Our local CAMRA branch covers a wide area of West Kent, taking in not only the major towns of Sevenoaks, Tonbridge and Tunbridge Wells, but also smaller ones such as Edenbridge and Westerham. There is a considerable amount of countryside in between, interspersed with picturesque rural villages and, as might be expected, some attractive country pubs. Covering this rural chunk of the county can be a bit of a logistical nightmare, but during recent years the branch has adopted a policy of holding socials in the easy to reach towns on weekday evenings, and then at the weekend, (usually during daylight hours), getting out to some of the much less accessible villages.
Despite its largely rural makeup and in spite of cutbacks to local government subsidies, West Kent does still have a half decent public transport network. It may be fragmented, with a host of different bus companies (both large and small) covering the different routes, but with a bit of forward planning and a bit of additional effort, it is possible to reach most parts of the area and, more importantly, the majority of its pubs without resorting to the private motor car.
It always amazes me just how lacking in knowledge the majority of the largely car-owning general public are when it comes to using public transport. It seems people have become so used to the convenience, and comfort, of jumping into their vehicles and driving off to wherever it is they want to go. For beer lovers and pub goers alike this simply isn't an option, not unless one wishes to severely curtail ones consumption or just plain stay off the beer altogether. None of us seriously want to follow that option though, which is why as a branch, we have always made as much use as we can of public transport. Our award winning "Gateway to Kent " guide not only includes public transport information for all the rural pubs (providing it is available), but also includes a section at the rear of the guide about getting to the pub, either by train, bus or a combination of the two. For the more energetic there are articles on both walking and cycling, with suggested "refreshment stops" along the way!
In three weeks time we've a Saturday outing, by bus, to a couple of remotely situated pubs we don't normally get out to. I wrote about one of them, the Kentish Horse at Markbeech, here, but we'll also be visiting the isolated Greyhound a Hever, before catching the bus on to Edenbridge where the Good Beer Guide-listed Old Eden, awaits us. Between Christmas and New Year, whilst looking for some possible pubs to visit with a group of friends, I came up with several possibilities, all involving bus journeys, to different points of the compass. The pubs it was possible to visit by these bus routes, include the Crown at Groombridge and the Dorset Arms, Withyham Bus 291); the Spotted Dog and Bottle House, Smart's Hill, plus the Chafford Arms, Fordcombe (Bus 231); and the Fountain, Cowden (234). Last year we also visited a number of pubs to the north of the branch area, such as the Golding Hop at Plaxtol and the National Inventory-listed Old House at Ightham Common (Bus 222).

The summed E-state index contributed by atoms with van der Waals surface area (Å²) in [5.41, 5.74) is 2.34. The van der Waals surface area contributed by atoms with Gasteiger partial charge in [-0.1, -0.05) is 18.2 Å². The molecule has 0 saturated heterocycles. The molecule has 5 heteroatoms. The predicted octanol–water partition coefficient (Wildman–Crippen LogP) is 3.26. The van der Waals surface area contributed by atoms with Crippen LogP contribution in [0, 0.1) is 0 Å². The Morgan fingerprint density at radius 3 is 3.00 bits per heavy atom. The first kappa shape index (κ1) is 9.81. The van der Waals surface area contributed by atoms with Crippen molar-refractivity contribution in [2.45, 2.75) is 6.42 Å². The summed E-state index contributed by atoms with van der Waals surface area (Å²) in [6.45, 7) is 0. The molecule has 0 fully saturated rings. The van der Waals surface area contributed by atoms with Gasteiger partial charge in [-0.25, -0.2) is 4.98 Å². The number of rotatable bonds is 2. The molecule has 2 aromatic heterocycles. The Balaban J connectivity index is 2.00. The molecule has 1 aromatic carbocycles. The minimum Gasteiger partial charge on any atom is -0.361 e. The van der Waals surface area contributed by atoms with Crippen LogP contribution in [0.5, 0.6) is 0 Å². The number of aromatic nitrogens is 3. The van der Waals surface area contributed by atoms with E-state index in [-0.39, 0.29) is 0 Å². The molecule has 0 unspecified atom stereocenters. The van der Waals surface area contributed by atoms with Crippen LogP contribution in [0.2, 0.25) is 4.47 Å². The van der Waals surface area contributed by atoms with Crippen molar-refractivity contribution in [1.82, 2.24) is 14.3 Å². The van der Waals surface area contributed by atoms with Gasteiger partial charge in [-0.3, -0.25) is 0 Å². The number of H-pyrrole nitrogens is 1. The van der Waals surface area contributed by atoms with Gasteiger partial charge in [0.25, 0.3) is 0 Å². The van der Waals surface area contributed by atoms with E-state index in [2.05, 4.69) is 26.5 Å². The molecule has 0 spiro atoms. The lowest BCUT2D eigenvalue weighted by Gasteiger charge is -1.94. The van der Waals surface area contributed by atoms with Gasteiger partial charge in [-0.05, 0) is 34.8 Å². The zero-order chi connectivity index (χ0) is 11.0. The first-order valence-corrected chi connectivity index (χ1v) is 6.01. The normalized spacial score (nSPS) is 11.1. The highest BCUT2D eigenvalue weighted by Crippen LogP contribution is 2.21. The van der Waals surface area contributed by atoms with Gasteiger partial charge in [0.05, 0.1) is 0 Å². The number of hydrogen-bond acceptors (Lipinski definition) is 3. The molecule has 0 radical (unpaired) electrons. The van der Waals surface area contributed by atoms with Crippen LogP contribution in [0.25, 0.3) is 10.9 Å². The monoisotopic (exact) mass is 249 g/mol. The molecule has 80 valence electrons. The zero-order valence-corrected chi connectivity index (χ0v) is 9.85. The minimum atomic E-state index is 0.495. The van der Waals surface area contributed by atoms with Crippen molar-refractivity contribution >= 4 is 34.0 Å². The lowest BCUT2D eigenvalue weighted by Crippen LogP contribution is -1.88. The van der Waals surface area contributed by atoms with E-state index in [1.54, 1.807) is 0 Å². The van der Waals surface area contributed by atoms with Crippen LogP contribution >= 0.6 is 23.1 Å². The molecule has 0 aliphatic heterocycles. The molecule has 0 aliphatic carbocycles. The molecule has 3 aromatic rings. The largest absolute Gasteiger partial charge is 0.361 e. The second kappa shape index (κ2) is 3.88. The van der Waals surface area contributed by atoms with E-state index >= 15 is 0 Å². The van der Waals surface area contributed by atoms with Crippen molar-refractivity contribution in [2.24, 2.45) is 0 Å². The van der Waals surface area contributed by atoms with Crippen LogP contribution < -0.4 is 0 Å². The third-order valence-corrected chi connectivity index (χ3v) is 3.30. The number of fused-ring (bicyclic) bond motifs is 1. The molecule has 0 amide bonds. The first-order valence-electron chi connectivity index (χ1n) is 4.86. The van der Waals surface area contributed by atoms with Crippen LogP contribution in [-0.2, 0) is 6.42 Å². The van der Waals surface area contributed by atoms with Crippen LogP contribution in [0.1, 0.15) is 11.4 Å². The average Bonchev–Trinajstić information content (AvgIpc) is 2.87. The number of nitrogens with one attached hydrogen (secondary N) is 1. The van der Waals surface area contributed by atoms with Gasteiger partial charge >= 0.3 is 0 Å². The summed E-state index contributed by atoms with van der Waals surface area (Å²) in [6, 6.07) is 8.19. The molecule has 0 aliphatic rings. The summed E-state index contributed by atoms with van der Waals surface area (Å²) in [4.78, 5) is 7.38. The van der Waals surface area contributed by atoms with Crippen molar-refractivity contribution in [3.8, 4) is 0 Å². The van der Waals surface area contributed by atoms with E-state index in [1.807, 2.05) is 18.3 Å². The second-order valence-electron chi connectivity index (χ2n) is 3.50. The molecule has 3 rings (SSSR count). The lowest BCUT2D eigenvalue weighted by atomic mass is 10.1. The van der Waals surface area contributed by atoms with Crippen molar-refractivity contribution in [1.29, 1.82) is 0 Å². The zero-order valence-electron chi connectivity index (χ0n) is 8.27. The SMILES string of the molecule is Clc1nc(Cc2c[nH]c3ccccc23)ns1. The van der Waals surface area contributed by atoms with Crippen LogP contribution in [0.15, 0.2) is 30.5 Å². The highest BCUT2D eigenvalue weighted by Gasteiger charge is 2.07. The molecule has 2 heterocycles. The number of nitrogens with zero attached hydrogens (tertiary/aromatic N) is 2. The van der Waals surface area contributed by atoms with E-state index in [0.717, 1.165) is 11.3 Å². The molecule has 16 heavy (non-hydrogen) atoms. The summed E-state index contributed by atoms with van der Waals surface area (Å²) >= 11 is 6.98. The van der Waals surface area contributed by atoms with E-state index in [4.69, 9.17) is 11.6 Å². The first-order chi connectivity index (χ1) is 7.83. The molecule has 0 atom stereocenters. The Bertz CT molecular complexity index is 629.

Don, who is acting Social Secretary for the branch, and a mine of information about bus travel and the various ticketing options, made a point in his report to our 2012 Branch AGM that many members, as well as the general public, are unaware that public transport IS available to most of our more remote pubs, and spoke of the need to emphasise these options more, together with likely costs, in our publicity for such outings. This lack of knowledge has been brought home to me on a number of occasions by comments posted on this blog. Some people appear incredulous that it is possible to visit most of the rural gems I write about, using either buses or train. One correspondent wasn't even aware that there is a regular train service between Tonbridge and Frant (the Hastings Line), which enables evening visits to the Brecknock Arms, our nearest Harvey's pub.
It is important not only to support our rural pubs by visiting them as often as possible, but also equally important to travel to them using public transport wherever possible. Many of these bus routes operate at a loss, and most are very under-used. There have been occasions when were it not for us CAMRA members, the bus would have been running empty. I mentioned near the beginning of the article about the importance of subsidies from the local authority, in our case Kent County Council. Most of these rural bus routes rely on subsidies to keep going, At a time when the reins on spending are continually being tightened, the old adage of "use it or lose it! is more appropriate than ever. It would be a tragedy if, through a mixture of apathy and ignorance, we were to lose these rural links. It would certainly make going to the pub a whole lot harder!